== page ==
The benefits of summoning other players are obvious, but Elden Ring also allows you to summon various forms of NPC and monster with Spirit Summons/Spirit Ashes, items that use up FP in exchange for creating allied creatures. Kalé will sell you some of these to try out, and while they're not always enormously powerful, they're hugely useful as distractions. For example, the Lone Wolf Ashes create three wolves that bite enemies, but also draw their attention. So while a boss might not take a lot of damage from them, you can let the wolves aggro that boss while you stab at them from relative safety - we found you can get a boss injured up to half health by doing this.
However, you'll have to be near a Rebirth Monument to summon them, as you do with any other summon. The little tablet icon on the left will indicate if you're "in range", so to speak.
7. Dodging is usually better than blocking
It's a generalisation, but it's a generalisation that's usually true: it's better to roll out of the way of an attack than catch it on your shield. Shields don't always totally reduce an attack's damage - the Physical Guard and similar stats on the shield show what percentage they take off the top - and even if they do, the penalty to stamina for having your shield up is a bit tougher than just rolling out of the way.
That's not to say you shouldn't use shields - they can be very effective, especially if you can learn the Parry skill properly - but you should use them to stop the attacks that you couldn't dodge in the first place, not just to rebound every attack, full-stop.
8. Use Ashes carefully - they're not just enhancements
One of the big features of Elden Ring are Ashes of War, powerful magic items that can be attached to equipment to impact them and give them new abilities. Some classes start with Ashes already set up on their gear, but it's worth noting that Ashes of War aren't straightforward improvements. They change skills rather than adding to them, and improve some stats while reducing others. You can apply them at Sites of Grace, but check in advance to make sure it's all worth doing, and that the skill you're losing isn't important to you. For instance, most shields can parry attacks, but putting Ashes of War on them might take that away and replace it with some other effect. Still, it can be worth it, especially if you can boost the item's scaling to your own character's best skills.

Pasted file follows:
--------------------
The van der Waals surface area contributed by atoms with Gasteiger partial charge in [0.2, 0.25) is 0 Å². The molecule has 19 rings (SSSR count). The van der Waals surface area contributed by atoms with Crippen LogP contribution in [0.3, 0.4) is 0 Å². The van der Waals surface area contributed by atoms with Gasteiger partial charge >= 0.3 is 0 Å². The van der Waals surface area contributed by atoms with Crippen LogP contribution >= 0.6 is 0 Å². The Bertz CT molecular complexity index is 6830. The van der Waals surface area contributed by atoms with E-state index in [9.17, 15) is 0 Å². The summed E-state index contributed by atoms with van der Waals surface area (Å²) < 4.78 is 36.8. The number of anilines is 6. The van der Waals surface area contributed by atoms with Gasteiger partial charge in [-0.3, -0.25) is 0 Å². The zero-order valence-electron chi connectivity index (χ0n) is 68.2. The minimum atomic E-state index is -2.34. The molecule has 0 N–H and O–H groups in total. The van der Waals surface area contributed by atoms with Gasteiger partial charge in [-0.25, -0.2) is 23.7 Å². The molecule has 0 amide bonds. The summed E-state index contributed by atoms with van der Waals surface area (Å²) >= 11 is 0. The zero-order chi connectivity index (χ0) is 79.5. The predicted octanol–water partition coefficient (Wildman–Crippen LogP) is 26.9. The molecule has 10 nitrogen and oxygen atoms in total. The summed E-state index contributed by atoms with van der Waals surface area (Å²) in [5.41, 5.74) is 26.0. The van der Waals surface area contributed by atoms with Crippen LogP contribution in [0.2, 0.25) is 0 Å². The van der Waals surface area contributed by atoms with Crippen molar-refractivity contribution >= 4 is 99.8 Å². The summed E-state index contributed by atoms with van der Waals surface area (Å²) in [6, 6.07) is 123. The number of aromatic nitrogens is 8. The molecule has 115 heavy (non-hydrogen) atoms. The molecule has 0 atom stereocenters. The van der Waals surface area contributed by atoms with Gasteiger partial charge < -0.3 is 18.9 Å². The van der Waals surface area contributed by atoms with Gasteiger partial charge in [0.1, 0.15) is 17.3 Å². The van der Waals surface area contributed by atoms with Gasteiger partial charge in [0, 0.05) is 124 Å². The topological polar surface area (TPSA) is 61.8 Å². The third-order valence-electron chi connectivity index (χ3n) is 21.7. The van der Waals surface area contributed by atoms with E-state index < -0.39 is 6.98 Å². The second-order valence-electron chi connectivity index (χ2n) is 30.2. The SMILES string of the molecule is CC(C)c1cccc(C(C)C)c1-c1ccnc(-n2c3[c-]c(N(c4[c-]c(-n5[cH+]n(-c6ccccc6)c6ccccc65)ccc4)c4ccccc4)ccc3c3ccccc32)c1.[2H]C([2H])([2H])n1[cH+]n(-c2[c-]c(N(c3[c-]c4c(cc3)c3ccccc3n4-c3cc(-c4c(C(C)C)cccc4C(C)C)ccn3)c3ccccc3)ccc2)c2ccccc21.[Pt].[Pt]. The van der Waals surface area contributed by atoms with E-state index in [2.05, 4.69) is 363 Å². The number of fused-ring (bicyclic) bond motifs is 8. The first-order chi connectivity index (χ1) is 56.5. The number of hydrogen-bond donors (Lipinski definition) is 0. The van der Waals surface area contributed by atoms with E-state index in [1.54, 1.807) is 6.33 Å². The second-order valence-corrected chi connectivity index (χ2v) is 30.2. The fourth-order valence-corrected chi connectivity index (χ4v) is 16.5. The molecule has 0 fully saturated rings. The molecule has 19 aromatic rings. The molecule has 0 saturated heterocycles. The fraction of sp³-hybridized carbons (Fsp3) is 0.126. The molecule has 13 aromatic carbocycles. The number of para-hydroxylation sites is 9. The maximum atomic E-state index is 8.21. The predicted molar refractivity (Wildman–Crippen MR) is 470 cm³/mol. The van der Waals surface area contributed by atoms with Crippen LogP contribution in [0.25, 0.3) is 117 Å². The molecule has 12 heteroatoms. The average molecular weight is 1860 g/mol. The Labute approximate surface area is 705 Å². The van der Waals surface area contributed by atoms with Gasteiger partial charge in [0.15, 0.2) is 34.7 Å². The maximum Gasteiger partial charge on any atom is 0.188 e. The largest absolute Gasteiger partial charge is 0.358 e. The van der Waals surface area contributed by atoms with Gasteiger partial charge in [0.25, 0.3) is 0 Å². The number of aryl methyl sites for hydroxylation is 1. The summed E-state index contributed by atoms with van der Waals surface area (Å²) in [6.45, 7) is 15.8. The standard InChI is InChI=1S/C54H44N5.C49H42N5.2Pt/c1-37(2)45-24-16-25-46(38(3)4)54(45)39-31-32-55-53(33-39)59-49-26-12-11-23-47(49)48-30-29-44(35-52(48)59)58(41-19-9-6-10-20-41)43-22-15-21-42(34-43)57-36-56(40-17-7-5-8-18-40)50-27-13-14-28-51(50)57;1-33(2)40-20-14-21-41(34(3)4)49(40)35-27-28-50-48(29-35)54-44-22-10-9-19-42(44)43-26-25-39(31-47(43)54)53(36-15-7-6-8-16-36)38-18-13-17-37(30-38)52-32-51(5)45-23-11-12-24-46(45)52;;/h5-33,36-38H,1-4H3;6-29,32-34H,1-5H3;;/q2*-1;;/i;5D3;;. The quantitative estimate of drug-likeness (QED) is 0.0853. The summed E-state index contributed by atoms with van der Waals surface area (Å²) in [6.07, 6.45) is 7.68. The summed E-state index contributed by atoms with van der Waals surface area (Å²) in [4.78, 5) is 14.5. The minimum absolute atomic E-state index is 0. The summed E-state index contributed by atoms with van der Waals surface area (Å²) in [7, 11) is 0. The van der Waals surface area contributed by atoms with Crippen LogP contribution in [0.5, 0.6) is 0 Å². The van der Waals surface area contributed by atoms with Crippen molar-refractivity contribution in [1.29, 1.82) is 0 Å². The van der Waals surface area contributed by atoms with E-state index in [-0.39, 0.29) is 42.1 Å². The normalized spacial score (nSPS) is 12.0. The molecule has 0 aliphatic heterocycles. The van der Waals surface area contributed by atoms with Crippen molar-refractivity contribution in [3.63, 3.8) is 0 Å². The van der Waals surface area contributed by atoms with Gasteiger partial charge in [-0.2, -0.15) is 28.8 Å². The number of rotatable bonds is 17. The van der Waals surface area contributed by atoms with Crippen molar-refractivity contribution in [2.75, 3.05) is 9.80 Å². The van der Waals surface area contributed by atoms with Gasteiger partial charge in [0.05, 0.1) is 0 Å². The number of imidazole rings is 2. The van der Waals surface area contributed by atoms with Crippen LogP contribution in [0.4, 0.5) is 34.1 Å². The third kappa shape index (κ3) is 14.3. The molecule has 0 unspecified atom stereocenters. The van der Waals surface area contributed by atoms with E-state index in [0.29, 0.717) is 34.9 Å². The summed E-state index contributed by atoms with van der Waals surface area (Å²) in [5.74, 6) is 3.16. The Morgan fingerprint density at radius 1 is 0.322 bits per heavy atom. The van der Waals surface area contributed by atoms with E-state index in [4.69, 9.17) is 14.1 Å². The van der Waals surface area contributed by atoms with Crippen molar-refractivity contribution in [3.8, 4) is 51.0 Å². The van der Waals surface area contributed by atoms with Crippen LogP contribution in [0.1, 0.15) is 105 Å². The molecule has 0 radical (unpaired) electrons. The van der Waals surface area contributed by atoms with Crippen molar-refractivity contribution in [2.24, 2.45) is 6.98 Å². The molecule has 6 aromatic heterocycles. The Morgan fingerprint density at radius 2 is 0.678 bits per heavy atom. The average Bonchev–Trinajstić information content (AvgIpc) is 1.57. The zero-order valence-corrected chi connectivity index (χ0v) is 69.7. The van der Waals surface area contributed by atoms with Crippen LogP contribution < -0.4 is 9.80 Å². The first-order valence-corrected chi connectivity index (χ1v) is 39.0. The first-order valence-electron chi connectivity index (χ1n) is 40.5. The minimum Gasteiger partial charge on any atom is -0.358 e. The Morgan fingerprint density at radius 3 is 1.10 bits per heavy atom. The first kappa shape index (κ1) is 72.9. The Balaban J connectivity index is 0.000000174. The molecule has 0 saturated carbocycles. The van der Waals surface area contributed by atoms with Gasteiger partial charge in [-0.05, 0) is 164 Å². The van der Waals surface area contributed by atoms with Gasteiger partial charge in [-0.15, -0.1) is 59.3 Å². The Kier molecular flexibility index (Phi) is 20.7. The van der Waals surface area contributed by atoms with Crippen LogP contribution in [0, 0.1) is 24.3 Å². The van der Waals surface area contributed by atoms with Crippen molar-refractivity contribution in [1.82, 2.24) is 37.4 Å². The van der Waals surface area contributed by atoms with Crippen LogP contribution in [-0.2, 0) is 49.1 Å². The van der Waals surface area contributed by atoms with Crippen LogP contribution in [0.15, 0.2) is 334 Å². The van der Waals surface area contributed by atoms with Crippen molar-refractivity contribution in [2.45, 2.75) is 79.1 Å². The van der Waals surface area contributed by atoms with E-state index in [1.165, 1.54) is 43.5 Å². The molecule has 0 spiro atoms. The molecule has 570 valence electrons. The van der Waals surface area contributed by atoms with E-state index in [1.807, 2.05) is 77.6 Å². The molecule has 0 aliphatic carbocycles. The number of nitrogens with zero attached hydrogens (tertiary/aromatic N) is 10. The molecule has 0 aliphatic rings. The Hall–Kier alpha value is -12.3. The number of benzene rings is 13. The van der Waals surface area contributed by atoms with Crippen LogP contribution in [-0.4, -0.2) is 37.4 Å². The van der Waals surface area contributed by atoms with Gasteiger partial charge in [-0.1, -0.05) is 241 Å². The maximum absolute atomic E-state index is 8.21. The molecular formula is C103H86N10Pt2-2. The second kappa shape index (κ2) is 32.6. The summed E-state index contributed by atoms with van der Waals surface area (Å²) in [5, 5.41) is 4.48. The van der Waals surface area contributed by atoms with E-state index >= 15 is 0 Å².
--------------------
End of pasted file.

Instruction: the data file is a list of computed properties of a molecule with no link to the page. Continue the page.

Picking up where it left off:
9. Healing is often a risky thing to do
There's a lot of ways to heal in Elden Ring, especially if you're a Faith-based class, but a lot of them are… well, not very good. The Flask of Crimson Tears is the best way to recover, but uses are limited and even then it slows you down and leaves you defenseless. Meanwhile, the healing spells that do exist are often slow or even require you to sit down and focus for a while, like the Prophet's starting Heal spell.
If you do need to heal, try and put some space between you and the threat first - if you go to recover in the middle of a fight, there's a good chance you'll just get splattered for having your defenses down. This is another reason why summons are helpful: if they draw an enemy's attention you have a chance to start healing yourself without getting interrupted.
10. Fight enemies individually, not as a group
Elden Ring, like all Soulsborne games, has a targeting system that's very good for fighting one enemy at a time, but makes things tricky when multiple attackers are involved. That's just part of the challenge - managing your way through lots of different foes is a lot harder than dealing with one enemy head-on. For this reason, always try and set up situations where you're fighting as few enemies as possible, then move through them one-at-a-time.
If you are mobbed by lots of them, back up and try to at least keep them all in front of you. And if things get really bad, consider just getting onto your horse and fleeing the area if at all possible - you can always come back later when things have cooled down, especially if you have lots of runes at risk.